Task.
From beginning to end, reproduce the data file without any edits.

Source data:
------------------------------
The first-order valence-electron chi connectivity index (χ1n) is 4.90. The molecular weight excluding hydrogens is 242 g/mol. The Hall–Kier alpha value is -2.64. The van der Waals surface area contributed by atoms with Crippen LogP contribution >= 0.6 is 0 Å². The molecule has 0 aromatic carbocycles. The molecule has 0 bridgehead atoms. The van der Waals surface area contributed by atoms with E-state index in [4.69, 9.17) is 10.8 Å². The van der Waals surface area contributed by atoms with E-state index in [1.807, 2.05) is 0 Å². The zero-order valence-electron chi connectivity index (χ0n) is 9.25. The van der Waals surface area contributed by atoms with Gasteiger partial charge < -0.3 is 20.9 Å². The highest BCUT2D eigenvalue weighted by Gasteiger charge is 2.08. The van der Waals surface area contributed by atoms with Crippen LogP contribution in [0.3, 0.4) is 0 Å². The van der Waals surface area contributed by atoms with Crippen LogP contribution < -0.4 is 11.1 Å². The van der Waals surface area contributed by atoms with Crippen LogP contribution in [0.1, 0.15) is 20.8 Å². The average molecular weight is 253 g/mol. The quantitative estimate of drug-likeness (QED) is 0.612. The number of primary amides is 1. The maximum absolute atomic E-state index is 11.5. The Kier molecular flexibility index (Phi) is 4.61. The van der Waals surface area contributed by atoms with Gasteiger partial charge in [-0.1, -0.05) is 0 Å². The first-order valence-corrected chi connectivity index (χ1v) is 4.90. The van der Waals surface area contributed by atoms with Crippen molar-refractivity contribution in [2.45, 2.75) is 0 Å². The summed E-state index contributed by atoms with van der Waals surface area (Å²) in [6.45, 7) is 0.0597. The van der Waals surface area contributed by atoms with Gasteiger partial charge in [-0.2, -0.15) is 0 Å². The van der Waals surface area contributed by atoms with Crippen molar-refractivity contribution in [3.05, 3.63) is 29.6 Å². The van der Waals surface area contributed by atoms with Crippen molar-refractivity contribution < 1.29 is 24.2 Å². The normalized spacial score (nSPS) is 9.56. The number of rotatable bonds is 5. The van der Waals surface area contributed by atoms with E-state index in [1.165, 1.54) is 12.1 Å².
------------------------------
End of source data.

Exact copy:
The first-order valence-electron chi connectivity index (χ1n) is 4.90. The molecular weight excluding hydrogens is 242 g/mol. The Hall–Kier alpha value is -2.64. The van der Waals surface area contributed by atoms with Crippen LogP contribution >= 0.6 is 0 Å². The molecule has 0 aromatic carbocycles. The molecule has 0 bridgehead atoms. The van der Waals surface area contributed by atoms with E-state index in [4.69, 9.17) is 10.8 Å². The van der Waals surface area contributed by atoms with E-state index in [1.807, 2.05) is 0 Å². The zero-order valence-electron chi connectivity index (χ0n) is 9.25. The van der Waals surface area contributed by atoms with Gasteiger partial charge < -0.3 is 20.9 Å². The highest BCUT2D eigenvalue weighted by Gasteiger charge is 2.08. The van der Waals surface area contributed by atoms with Crippen LogP contribution in [0.3, 0.4) is 0 Å². The van der Waals surface area contributed by atoms with Crippen LogP contribution < -0.4 is 11.1 Å². The van der Waals surface area contributed by atoms with Crippen LogP contribution in [0.1, 0.15) is 20.8 Å². The average molecular weight is 253 g/mol. The quantitative estimate of drug-likeness (QED) is 0.612. The number of primary amides is 1. The maximum absolute atomic E-state index is 11.5. The Kier molecular flexibility index (Phi) is 4.61. The van der Waals surface area contributed by atoms with Gasteiger partial charge in [-0.1, -0.05) is 0 Å². The first-order valence-corrected chi connectivity index (χ1v) is 4.90. The van der Waals surface area contributed by atoms with Crippen molar-refractivity contribution in [2.45, 2.75) is 0 Å². The summed E-state index contributed by atoms with van der Waals surface area (Å²) in [6.45, 7) is 0.0597. The van der Waals surface area contributed by atoms with Gasteiger partial charge in [-0.2, -0.15) is 0 Å². The van der Waals surface area contributed by atoms with Crippen molar-refractivity contribution in [3.05, 3.63) is 29.6 Å². The van der Waals surface area contributed by atoms with Crippen molar-refractivity contribution < 1.29 is 24.2 Å². The normalized spacial score (nSPS) is 9.56. The number of rotatable bonds is 5. The van der Waals surface area contributed by atoms with E-state index in [1.165, 1.54) is 12.1 Å².